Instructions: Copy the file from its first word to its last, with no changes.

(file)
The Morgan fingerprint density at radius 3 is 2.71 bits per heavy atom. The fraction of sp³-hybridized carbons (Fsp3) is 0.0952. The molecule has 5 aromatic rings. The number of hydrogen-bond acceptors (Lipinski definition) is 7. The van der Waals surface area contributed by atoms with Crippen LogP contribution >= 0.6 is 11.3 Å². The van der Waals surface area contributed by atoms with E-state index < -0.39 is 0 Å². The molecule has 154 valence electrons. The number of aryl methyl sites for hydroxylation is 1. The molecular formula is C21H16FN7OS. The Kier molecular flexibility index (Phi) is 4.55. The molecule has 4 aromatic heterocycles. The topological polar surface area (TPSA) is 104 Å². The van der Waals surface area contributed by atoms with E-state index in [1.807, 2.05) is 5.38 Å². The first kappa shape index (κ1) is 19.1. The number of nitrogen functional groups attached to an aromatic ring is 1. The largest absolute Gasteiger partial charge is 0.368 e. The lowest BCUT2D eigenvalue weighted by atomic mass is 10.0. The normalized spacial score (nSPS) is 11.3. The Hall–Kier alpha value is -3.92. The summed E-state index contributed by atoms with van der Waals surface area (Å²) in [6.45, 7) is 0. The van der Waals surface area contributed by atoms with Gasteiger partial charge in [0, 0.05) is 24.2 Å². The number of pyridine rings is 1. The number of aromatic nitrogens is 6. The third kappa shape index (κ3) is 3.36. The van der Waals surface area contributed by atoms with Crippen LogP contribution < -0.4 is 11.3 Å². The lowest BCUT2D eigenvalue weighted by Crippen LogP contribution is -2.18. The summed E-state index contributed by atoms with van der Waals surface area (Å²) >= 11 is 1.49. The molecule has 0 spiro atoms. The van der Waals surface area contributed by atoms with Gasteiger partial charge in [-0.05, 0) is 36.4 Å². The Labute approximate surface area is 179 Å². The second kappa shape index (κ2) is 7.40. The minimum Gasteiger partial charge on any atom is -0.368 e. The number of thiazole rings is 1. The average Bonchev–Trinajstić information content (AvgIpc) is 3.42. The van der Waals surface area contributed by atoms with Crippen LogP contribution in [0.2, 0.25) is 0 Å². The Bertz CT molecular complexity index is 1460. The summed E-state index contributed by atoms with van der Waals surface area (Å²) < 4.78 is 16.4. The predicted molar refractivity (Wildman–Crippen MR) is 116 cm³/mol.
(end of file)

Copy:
The Morgan fingerprint density at radius 3 is 2.71 bits per heavy atom. The fraction of sp³-hybridized carbons (Fsp3) is 0.0952. The molecule has 5 aromatic rings. The number of hydrogen-bond acceptors (Lipinski definition) is 7. The van der Waals surface area contributed by atoms with Crippen LogP contribution >= 0.6 is 11.3 Å². The van der Waals surface area contributed by atoms with E-state index < -0.39 is 0 Å². The molecule has 154 valence electrons. The number of aryl methyl sites for hydroxylation is 1. The molecular formula is C21H16FN7OS. The Kier molecular flexibility index (Phi) is 4.55. The molecule has 4 aromatic heterocycles. The topological polar surface area (TPSA) is 104 Å². The van der Waals surface area contributed by atoms with E-state index in [1.807, 2.05) is 5.38 Å². The first kappa shape index (κ1) is 19.1. The number of nitrogen functional groups attached to an aromatic ring is 1. The largest absolute Gasteiger partial charge is 0.368 e. The lowest BCUT2D eigenvalue weighted by atomic mass is 10.0. The normalized spacial score (nSPS) is 11.3. The Hall–Kier alpha value is -3.92. The summed E-state index contributed by atoms with van der Waals surface area (Å²) in [6.45, 7) is 0. The van der Waals surface area contributed by atoms with Gasteiger partial charge in [0, 0.05) is 24.2 Å². The number of pyridine rings is 1. The number of aromatic nitrogens is 6. The third kappa shape index (κ3) is 3.36. The van der Waals surface area contributed by atoms with Crippen LogP contribution < -0.4 is 11.3 Å². The lowest BCUT2D eigenvalue weighted by Crippen LogP contribution is -2.18. The summed E-state index contributed by atoms with van der Waals surface area (Å²) >= 11 is 1.49. The molecule has 0 spiro atoms. The van der Waals surface area contributed by atoms with Gasteiger partial charge in [-0.05, 0) is 36.4 Å². The Labute approximate surface area is 179 Å². The second kappa shape index (κ2) is 7.40. The minimum Gasteiger partial charge on any atom is -0.368 e. The number of thiazole rings is 1. The average Bonchev–Trinajstić information content (AvgIpc) is 3.42. The van der Waals surface area contributed by atoms with Crippen LogP contribution in [0.2, 0.25) is 0 Å². The Bertz CT molecular complexity index is 1460. The summed E-state index contributed by atoms with van der Waals surface area (Å²) < 4.78 is 16.4. The predicted molar refractivity (Wildman–Crippen MR) is 116 cm³/mol.